Interested in Language
A...The boss wanted to add a late shift tomorrow, but he was short one person so he had to abandon that idea.
B...Really? No one said anything to me about that. I could have worked late tomorrow.
In this case, can I replace "could have worked" with "will/ would/must have worked late tomorrow"? Please.
Last edited by puzzle; 02-Apr-2009 at 05:57.
If I don't go now, the train will have left.
I will have worked late tomorrow.
If the second sentence is not acceptable, why the first "will have left" can mean a future action, the second "will have worked...." cannot? Please.
I could have worked late tomorrow.
I will have worked late tomorrow. this sentence has no meaning.
The first is "could" which is right, while the second is "will" which is wrong. Why? Please.
Could: possibility from an objective point of view, presumptive.
Would: implies desire and intention; certainty
Will: suggests stronger certainty and desire than would and absoluteness.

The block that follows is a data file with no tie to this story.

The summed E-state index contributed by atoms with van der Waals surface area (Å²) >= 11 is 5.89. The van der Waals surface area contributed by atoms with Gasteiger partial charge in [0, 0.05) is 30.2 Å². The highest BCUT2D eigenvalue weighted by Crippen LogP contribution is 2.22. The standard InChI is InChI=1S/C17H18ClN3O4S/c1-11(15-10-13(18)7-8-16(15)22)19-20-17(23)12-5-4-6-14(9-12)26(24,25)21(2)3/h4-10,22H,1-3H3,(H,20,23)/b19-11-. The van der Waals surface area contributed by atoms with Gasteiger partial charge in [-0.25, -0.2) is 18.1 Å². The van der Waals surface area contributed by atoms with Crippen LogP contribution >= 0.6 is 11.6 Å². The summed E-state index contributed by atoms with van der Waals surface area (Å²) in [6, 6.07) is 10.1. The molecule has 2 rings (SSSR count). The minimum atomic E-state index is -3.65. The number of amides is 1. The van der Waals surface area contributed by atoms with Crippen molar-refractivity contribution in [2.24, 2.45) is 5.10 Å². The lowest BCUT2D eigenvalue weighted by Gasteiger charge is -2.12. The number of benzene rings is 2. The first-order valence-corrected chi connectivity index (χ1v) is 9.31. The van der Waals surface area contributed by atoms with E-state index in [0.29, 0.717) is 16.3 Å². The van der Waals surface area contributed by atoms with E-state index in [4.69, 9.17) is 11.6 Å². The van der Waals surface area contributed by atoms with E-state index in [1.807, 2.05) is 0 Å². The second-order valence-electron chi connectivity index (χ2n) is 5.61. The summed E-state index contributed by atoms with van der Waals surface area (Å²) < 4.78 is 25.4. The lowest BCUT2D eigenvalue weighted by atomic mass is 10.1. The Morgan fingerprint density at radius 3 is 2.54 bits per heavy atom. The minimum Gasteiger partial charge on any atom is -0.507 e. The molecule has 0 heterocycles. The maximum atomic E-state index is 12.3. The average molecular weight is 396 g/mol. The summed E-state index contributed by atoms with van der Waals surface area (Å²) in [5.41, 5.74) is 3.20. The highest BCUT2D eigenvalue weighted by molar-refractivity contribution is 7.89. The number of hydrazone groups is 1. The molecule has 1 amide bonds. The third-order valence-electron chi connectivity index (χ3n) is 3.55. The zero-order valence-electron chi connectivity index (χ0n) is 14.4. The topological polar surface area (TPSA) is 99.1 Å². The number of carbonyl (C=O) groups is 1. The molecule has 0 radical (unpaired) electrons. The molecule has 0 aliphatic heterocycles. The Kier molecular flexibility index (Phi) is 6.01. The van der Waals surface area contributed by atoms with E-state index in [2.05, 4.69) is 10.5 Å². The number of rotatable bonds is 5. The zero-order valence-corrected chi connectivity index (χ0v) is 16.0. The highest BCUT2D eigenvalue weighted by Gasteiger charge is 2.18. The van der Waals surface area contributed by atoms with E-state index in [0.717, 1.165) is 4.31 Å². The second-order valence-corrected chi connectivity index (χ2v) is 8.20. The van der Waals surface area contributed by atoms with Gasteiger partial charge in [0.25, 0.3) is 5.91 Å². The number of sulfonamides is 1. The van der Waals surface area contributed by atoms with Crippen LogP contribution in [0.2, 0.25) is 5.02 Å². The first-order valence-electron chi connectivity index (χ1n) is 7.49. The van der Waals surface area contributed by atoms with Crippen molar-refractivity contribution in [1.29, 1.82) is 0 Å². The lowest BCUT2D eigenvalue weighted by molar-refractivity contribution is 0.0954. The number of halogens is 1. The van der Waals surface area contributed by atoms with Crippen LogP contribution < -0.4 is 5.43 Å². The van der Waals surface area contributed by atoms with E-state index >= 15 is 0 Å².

Must: must+have+done sth only refers to things in the past.
In the original conversation, the second person comments on their boss's decision to give up the idea of adding a shift which, if happen, would probably see this person "work late tomorrow". In this context of talking about something external occuring in future, "will" is the first one you should cross out. Hence you can only replace could here with would. Personally I think even would sounds too intentional and certain here. Strictly speaking, could is irreplaceable here to me.
In this context of talking about something external occuring in future, "will" is the first one you should cross out.
What's meaning of 'external occuring in future'? Please.